A visit from bottom club Nottinghamshire – winless in 10 fixtures which have brought seven defeats and three draws – is the equivalent, some would say, of a free gift pitching up in the post.
With only three games left after this, and with 38 points the difference to leaders Essex before start of play, time is running out if third-placed Yorkshire are to overhaul Essex and second-placed Somerset.
Publicly, Yorkshire have said that they are not thinking about winning the title this year, only trying to see progress from a developing team, but you can bet that privately they are thinking about nothing less, particularly given that their T20 campaign has been so disappointing.
To that effect, an opening day total of 232, to which Nottinghamshire replied with 41-0, represented an inconclusive start to this “must-win” fixture, with Yorkshire at one point 38-5.
But Jonny Tattersall, with a Championship-best 92 from 197 balls with nine fours and Tim Bresnan, who hit 58 from 122 deliveries with eight fours, rescued the situation, sharing a sixth-wicket stand of 121.
Yorkshire’s next-highest stand was 26, their batting brittle, as pace bowler Luke Wood took the first five wickets and left-arm spinner Liam Patterson-White four of the last five.
Nottinghamshire, whose own batting has been flakier than a 99 Flake for much of the campaign, fought impressively to the close, openers Ben Slater and Jake Libby surviving the last 17 overs, capping a good day for the visitors that might have been even better.
Conditions in Scarborough were pleasant for much of the day, but it did not take long for a pall of gloom to descend on North Marine Road – at least among those home supporters in a crowd of just over 4,000.
After 59 minutes, Yorkshire were 38-5 following an uncontested toss, the new ball a challenging prospect on a competitive pitch.
The early exchanges were error-strewn and skittish, a hangover, perhaps, from the break for T20. So much so that practically the only things absent were bursts of ear-splitting music and a screaming matchday announcer apparently plugged in to the nearest wall socket, the type of frenzy on which T20 thrives.
The instigator of Yorkshire’s difficulties was Wood, who found plenty of movement from the Trafalgar Square end – not least when removing Adam Lyth with a fine away-swinger that he edged to wicketkeeper Tom Moores.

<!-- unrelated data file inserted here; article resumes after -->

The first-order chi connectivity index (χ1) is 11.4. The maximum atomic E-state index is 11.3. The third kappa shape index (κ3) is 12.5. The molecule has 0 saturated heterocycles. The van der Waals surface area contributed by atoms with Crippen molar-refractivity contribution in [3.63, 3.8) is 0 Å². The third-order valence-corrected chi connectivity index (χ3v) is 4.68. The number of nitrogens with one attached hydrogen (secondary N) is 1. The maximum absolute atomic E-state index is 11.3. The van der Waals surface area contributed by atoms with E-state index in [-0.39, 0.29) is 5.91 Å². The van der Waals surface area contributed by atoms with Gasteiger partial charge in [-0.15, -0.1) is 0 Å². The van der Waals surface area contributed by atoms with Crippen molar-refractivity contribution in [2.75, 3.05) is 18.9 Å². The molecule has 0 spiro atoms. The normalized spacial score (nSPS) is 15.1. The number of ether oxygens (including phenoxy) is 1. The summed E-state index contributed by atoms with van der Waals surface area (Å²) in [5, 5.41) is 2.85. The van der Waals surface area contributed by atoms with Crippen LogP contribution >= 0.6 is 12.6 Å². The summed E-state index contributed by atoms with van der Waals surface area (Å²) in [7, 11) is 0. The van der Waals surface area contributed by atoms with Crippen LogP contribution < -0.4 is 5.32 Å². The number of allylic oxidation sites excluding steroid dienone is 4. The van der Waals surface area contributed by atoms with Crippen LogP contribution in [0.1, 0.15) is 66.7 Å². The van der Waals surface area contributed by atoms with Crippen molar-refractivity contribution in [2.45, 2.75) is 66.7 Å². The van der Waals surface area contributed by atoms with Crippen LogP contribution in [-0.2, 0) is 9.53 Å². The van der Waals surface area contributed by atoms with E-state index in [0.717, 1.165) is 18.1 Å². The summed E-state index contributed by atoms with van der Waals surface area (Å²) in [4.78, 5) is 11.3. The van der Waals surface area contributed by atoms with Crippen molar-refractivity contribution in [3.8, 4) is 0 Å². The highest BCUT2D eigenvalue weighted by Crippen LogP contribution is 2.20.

Having thus struck with the fourth ball of his opening over, the second of the match, the Sheffield-born Wood pounced again with his sixth delivery when Gary Ballance popped one to point.
Wood then bowled Tom Kohler-Cadmore in his second over playing down the wrong line, and, in his third, had Harry Brook caught behind pushing away from his body, leaving Yorkshire 13-4 in the sixth. It should have been 20-5 but Tattersall was dropped on four by Moores, one-handed as he dived to his right. The ball was heading straight to Ben Duckett at first slip from whom Moores’s parry diverted it and sent it on its way to the third-man boundary.
Wood did not have to wait long to claim his fifth wicket, Will Fraine defending to third slip where Chris Nash – standing in as captain for Steven Mullaney (knee) – held on. As he left, Fraine angrily thumped his bat into his pad, the noise reverberating around a ground in which, at that stage, one could hear a pin drop.
Yorkshire revived to 84-5 at lunch, Tattersall reacting to his early reprieve by on-driving Jake Ball for a handsome boundary and Bresnan playing with equal elan. The pair continued largely untroubled after the break, the compact and busy Tattersall raising his third Championship fifty of the season from 103 balls, and Bresnan showing the value of experience by marking his return to the Championship side following a calf injury by reaching his fifty from 99 balls.
It got to the stage where it was less than clear where the next wicket was coming from, but the stand was finally broken when Bresnan, pushing forward, was caught behind off Patterson-White.
Tattersall had just passed his previous Championship-best of 70, against Surrey here last season, when Keshav Maharaj was seventh out, bowled by Luke Fletcher.
Tattersall fell in the fifth over after tea, caught behind trying to guide Patterson-White off the back foot through the offside, and lingered in a fashion that suggested that he did not think he had hit the ball.
Disappointment was etched across his face as he walked off – disappointment soothed by a splendid ovation.